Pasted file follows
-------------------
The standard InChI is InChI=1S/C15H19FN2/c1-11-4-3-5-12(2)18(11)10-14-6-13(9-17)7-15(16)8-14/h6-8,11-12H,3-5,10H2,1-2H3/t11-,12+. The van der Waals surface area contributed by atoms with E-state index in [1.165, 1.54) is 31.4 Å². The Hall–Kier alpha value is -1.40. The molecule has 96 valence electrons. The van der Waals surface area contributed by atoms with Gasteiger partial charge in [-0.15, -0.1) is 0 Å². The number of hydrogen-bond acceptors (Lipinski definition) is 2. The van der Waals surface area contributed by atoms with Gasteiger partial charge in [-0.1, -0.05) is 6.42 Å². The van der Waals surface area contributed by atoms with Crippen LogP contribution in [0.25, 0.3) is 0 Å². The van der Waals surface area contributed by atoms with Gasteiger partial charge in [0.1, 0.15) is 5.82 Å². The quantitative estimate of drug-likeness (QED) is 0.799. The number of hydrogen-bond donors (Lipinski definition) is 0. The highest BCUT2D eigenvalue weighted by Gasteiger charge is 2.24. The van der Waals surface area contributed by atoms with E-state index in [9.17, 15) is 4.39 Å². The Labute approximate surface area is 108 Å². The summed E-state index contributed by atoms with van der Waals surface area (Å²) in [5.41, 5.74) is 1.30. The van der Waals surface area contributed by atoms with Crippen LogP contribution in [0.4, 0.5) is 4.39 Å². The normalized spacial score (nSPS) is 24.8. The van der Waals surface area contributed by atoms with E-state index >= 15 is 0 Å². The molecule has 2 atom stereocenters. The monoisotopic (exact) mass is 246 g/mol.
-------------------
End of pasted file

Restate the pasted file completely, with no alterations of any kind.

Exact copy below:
The standard InChI is InChI=1S/C15H19FN2/c1-11-4-3-5-12(2)18(11)10-14-6-13(9-17)7-15(16)8-14/h6-8,11-12H,3-5,10H2,1-2H3/t11-,12+. The van der Waals surface area contributed by atoms with E-state index in [1.165, 1.54) is 31.4 Å². The Hall–Kier alpha value is -1.40. The molecule has 96 valence electrons. The van der Waals surface area contributed by atoms with Gasteiger partial charge in [-0.15, -0.1) is 0 Å². The number of hydrogen-bond acceptors (Lipinski definition) is 2. The van der Waals surface area contributed by atoms with Gasteiger partial charge in [-0.1, -0.05) is 6.42 Å². The van der Waals surface area contributed by atoms with Crippen LogP contribution in [0.25, 0.3) is 0 Å². The van der Waals surface area contributed by atoms with Gasteiger partial charge in [0.1, 0.15) is 5.82 Å². The quantitative estimate of drug-likeness (QED) is 0.799. The number of hydrogen-bond donors (Lipinski definition) is 0. The highest BCUT2D eigenvalue weighted by Gasteiger charge is 2.24. The van der Waals surface area contributed by atoms with E-state index in [9.17, 15) is 4.39 Å². The Labute approximate surface area is 108 Å². The summed E-state index contributed by atoms with van der Waals surface area (Å²) in [5.41, 5.74) is 1.30. The van der Waals surface area contributed by atoms with Crippen LogP contribution in [0.4, 0.5) is 4.39 Å². The normalized spacial score (nSPS) is 24.8. The van der Waals surface area contributed by atoms with E-state index >= 15 is 0 Å². The molecule has 2 atom stereocenters. The monoisotopic (exact) mass is 246 g/mol.